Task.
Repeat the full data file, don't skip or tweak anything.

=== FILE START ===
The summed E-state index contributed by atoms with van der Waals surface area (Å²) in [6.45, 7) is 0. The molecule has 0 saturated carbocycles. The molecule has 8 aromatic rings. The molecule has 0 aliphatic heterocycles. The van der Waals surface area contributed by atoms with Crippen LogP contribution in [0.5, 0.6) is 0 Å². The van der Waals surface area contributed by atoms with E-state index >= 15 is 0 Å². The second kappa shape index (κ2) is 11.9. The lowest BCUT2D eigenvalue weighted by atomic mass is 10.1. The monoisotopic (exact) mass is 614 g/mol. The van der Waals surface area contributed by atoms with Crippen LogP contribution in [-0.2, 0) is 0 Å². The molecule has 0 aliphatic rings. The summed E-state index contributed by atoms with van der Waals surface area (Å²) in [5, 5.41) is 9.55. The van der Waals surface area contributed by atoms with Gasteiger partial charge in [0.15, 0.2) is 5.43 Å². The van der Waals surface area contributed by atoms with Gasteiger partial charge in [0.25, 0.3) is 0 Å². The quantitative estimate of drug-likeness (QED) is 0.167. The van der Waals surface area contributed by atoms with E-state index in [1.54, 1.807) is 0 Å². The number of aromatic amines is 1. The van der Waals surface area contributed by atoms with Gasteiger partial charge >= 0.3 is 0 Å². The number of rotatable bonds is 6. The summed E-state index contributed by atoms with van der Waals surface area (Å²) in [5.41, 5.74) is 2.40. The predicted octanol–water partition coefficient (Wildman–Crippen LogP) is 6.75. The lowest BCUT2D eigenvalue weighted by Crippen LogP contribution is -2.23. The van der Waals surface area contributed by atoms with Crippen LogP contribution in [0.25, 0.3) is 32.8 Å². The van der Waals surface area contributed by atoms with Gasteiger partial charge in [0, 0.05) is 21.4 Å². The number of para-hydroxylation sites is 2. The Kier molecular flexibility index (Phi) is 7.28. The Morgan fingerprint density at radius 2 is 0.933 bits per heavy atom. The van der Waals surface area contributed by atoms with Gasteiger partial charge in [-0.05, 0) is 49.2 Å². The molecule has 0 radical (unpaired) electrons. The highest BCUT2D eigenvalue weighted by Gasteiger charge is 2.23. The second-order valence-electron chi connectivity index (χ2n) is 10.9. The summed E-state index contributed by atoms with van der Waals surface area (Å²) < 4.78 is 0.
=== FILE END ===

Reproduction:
The summed E-state index contributed by atoms with van der Waals surface area (Å²) in [6.45, 7) is 0. The molecule has 0 saturated carbocycles. The molecule has 8 aromatic rings. The molecule has 0 aliphatic heterocycles. The van der Waals surface area contributed by atoms with Crippen LogP contribution in [0.5, 0.6) is 0 Å². The van der Waals surface area contributed by atoms with E-state index >= 15 is 0 Å². The second kappa shape index (κ2) is 11.9. The lowest BCUT2D eigenvalue weighted by atomic mass is 10.1. The monoisotopic (exact) mass is 614 g/mol. The van der Waals surface area contributed by atoms with Crippen LogP contribution in [-0.2, 0) is 0 Å². The molecule has 0 aliphatic rings. The summed E-state index contributed by atoms with van der Waals surface area (Å²) in [5, 5.41) is 9.55. The van der Waals surface area contributed by atoms with Gasteiger partial charge in [0.15, 0.2) is 5.43 Å². The van der Waals surface area contributed by atoms with Gasteiger partial charge in [0.25, 0.3) is 0 Å². The quantitative estimate of drug-likeness (QED) is 0.167. The van der Waals surface area contributed by atoms with E-state index in [1.54, 1.807) is 0 Å². The number of aromatic amines is 1. The van der Waals surface area contributed by atoms with Gasteiger partial charge >= 0.3 is 0 Å². The number of rotatable bonds is 6. The summed E-state index contributed by atoms with van der Waals surface area (Å²) in [5.41, 5.74) is 2.40. The predicted octanol–water partition coefficient (Wildman–Crippen LogP) is 6.75. The lowest BCUT2D eigenvalue weighted by Crippen LogP contribution is -2.23. The van der Waals surface area contributed by atoms with Crippen LogP contribution in [0.25, 0.3) is 32.8 Å². The van der Waals surface area contributed by atoms with Gasteiger partial charge in [0, 0.05) is 21.4 Å². The number of para-hydroxylation sites is 2. The Kier molecular flexibility index (Phi) is 7.28. The Morgan fingerprint density at radius 2 is 0.933 bits per heavy atom. The van der Waals surface area contributed by atoms with Gasteiger partial charge in [-0.05, 0) is 49.2 Å². The molecule has 0 radical (unpaired) electrons. The highest BCUT2D eigenvalue weighted by Gasteiger charge is 2.23. The second-order valence-electron chi connectivity index (χ2n) is 10.9. The summed E-state index contributed by atoms with van der Waals surface area (Å²) < 4.78 is 0.